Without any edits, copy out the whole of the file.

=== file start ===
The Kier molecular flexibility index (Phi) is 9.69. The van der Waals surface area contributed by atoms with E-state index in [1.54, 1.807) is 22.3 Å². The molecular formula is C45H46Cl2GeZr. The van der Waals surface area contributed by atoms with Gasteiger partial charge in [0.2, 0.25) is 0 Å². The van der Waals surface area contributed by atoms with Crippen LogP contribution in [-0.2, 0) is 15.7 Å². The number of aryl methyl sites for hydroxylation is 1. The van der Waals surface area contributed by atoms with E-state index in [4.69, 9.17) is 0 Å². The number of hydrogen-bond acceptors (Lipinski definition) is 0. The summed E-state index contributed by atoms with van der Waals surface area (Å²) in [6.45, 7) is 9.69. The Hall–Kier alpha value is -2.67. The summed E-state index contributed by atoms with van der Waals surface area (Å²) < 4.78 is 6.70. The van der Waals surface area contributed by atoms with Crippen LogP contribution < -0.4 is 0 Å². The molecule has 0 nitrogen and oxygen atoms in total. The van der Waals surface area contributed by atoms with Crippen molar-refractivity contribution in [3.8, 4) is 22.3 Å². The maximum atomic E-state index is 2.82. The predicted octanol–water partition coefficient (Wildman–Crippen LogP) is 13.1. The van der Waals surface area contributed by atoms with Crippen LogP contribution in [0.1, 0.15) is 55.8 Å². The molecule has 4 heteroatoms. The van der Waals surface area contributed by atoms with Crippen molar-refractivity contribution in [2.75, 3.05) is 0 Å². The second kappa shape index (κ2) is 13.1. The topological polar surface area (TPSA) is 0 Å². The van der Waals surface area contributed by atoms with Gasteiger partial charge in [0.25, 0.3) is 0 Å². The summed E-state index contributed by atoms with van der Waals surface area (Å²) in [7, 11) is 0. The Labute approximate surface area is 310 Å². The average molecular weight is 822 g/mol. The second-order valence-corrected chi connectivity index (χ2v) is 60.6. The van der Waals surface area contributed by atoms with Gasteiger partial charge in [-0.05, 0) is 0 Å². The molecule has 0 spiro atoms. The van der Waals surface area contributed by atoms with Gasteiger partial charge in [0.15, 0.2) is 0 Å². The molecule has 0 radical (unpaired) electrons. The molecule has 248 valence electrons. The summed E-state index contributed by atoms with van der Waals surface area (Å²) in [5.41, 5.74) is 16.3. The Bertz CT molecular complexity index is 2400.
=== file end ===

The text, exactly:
The Kier molecular flexibility index (Phi) is 9.69. The van der Waals surface area contributed by atoms with E-state index in [1.54, 1.807) is 22.3 Å². The molecular formula is C45H46Cl2GeZr. The van der Waals surface area contributed by atoms with Gasteiger partial charge in [0.2, 0.25) is 0 Å². The van der Waals surface area contributed by atoms with Crippen LogP contribution in [-0.2, 0) is 15.7 Å². The number of aryl methyl sites for hydroxylation is 1. The van der Waals surface area contributed by atoms with E-state index in [4.69, 9.17) is 0 Å². The number of hydrogen-bond acceptors (Lipinski definition) is 0. The summed E-state index contributed by atoms with van der Waals surface area (Å²) in [6.45, 7) is 9.69. The Hall–Kier alpha value is -2.67. The summed E-state index contributed by atoms with van der Waals surface area (Å²) < 4.78 is 6.70. The van der Waals surface area contributed by atoms with Crippen LogP contribution < -0.4 is 0 Å². The molecule has 0 nitrogen and oxygen atoms in total. The van der Waals surface area contributed by atoms with Crippen molar-refractivity contribution in [3.8, 4) is 22.3 Å². The maximum atomic E-state index is 2.82. The predicted octanol–water partition coefficient (Wildman–Crippen LogP) is 13.1. The van der Waals surface area contributed by atoms with Crippen LogP contribution in [0.1, 0.15) is 55.8 Å². The molecule has 4 heteroatoms. The van der Waals surface area contributed by atoms with Crippen molar-refractivity contribution in [2.75, 3.05) is 0 Å². The second kappa shape index (κ2) is 13.1. The topological polar surface area (TPSA) is 0 Å². The van der Waals surface area contributed by atoms with Gasteiger partial charge in [0.25, 0.3) is 0 Å². The summed E-state index contributed by atoms with van der Waals surface area (Å²) in [7, 11) is 0. The Labute approximate surface area is 310 Å². The average molecular weight is 822 g/mol. The second-order valence-corrected chi connectivity index (χ2v) is 60.6. The van der Waals surface area contributed by atoms with Gasteiger partial charge in [-0.05, 0) is 0 Å². The molecule has 0 spiro atoms. The van der Waals surface area contributed by atoms with Gasteiger partial charge in [0.15, 0.2) is 0 Å². The molecule has 0 radical (unpaired) electrons. The molecule has 248 valence electrons. The summed E-state index contributed by atoms with van der Waals surface area (Å²) in [5.41, 5.74) is 16.3. The Bertz CT molecular complexity index is 2400.